Case study: Reconfiguration Saves Energy for Wheel Maker

CMWA uses existing RTOs more efficiently

Central Motor Wheel of America, Inc. (CMWA) makes steel and aluminum wheels for the automotive industry. The company is a joint venture of Central Motor Wheel of Japan, Ltd. and Toyota Tsusho of America, located on 55.4 acres in Paris, Ky. During a companywide initiative to save energy, the aluminum division asked the Environmental and Energy Systems (EES) Group of Dürr Systems Inc. to help the plant determine how to reduce its fuel consumption.

In its initial evaluation, Dürr targeted the two paint lines and their respective emission control devices. Each line consists of primer and topcoat booths that recirculate a significant amount of air back to the spray booth while a portion of the air exhausts to a thermal oxidizer emission control system. A fresh air source replaces the exhausted air so that the amount of air in the booths remains constant. Each line has primer and topcoat ovens that also exhaust to the oxidizers.

One of the paint lines was equipped with a 15,000 standard cubic feet per minute (Scfm), high efficiency, Dürr Ecopure® RL15 regenerative thermal oxidizer with an energy recovery rating of 95 percent and an average temperature rise across the unit of 100° Fahrenheit. The other line treated emissions with a 13,000 Scfm recuperative thermal oxidizer with an energy recovery rating of about 55 percent and a temperature rise of about 580° F. Because both oxidizers treated relatively the same air volume and emission concentration -- 11,675 Scfm and 21 pounds per hour on average -- the recuperative oxidizer became an area of distinct energy-saving opportunity.

"The recuperative oxidizer probably offered a lower capital cost and improved the bottom line of the initial paint line package investment," said Karl Walby of the Dürr EES aftermarket sales team. "However, the inefficiency of the recuperative oxidizer resulted in long-term fuel consumption approaching $500,000 per year based upon today’s natural gas prices." The comparative fuel consumption costs of the other paint line were closer to $65,000 per year.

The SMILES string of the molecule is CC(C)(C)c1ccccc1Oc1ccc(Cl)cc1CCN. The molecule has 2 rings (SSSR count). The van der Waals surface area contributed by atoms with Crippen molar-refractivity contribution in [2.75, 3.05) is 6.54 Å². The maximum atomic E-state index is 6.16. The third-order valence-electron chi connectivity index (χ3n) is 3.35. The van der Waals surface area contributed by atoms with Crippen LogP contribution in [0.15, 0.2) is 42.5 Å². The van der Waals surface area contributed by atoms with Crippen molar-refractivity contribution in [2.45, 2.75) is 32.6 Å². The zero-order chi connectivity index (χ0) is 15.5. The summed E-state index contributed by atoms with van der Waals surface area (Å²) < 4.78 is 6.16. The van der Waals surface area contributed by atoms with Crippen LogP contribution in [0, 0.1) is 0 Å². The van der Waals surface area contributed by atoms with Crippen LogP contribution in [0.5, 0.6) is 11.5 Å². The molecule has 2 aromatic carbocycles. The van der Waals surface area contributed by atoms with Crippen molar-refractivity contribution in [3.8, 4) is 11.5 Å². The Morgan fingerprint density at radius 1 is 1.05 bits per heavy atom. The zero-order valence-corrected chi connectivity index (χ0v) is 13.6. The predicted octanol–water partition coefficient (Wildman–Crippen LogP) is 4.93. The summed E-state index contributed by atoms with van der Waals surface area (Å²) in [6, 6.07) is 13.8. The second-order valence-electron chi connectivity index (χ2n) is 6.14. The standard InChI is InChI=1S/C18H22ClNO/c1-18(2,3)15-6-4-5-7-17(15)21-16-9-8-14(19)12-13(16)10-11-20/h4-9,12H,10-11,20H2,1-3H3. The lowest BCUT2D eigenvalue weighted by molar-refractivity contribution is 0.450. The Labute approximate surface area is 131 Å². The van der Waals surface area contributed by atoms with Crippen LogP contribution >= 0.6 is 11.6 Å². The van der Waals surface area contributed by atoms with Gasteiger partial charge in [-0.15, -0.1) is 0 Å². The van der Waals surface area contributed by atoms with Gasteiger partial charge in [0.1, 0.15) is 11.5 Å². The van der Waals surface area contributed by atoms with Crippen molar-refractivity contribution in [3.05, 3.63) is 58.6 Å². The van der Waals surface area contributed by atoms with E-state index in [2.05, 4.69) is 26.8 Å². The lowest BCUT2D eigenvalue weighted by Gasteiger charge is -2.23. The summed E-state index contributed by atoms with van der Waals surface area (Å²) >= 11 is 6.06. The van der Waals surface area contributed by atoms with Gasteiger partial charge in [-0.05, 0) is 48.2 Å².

Because both oxidizers were using upwards of 84 percent of their capacity, the options included replacing the recuperative unit with a new high-efficiency regenerative thermal oxidizer, recovering recuperative oxidizer exhaust heat to supplement the paint process ovens, or developing some other creative solution.

After completing a cost-benefit analysis of the first two options, the company found the most beneficial solution existed at the end of the steel division's paint line, about 200 yards from the aluminum division. The steel division already was equipped with a 40,000 Scfm, high efficiency, Ecopure® RL40 regenerative thermal oxidizer, that was used to treat emissions from a similar paint process. That RTO was only being used at about 35 percent of its capacity. The steel plant originally expected the unit to be used at a greater capacity, but various strategic changes to process formulations, environmental, and air balance initiatives kept the emission control volume of the steel line comparable to that of the aluminum lines.

The resulting strategy was to optimize the overall emission control scheme for both divisions. The project was one of both reconditioning and relocation. The RTO from the steel line was relocated to treat the combined emissions from both aluminum paint lines. The recuperative oxidizer was removed from service. The aluminum division RTO was relocated to the steel paint line, where it could provide sufficient capacity.

The existing equipment foundations had both been reinforced to the extent that no changes were required at either site to accommodate the relocations. Both units were reconditioned according to company preventative maintenance recommendations while the units were dismantled for relocation.

Once the RTOs were relocated and the recuperative oxidizer was removed from service, the duct work from the corresponding paint line was rerouted a nominal 180-feet to the newly relocated RTO along with the first paint line. Even with the combined emissions from both of the aluminum lines, the plant has 40 percent more capacity available in the unit if future sources require controls.

The project was executed in a six-week schedule from order receipt to completion. During the third week of the project, CMWA process engineer and project leader Brent Hurley said, "I think the project is going exceedingly well. I could not be happier with Dürr’s site supervisors and subcontractors. They know exactly what they are doing and they are able to keep me confident in the success of the project."

The changes achieved an 80-percent reduction in fuel consumption with a natural gas reduction of 7.25 million Btu’s per hour and a projected $427,000 per year savings based on current fuel costs and production hours.

About the Author

Greg Thompson is a marketing associate at Dürr Systems, Inc. in the Environmental and Energy Systems Group.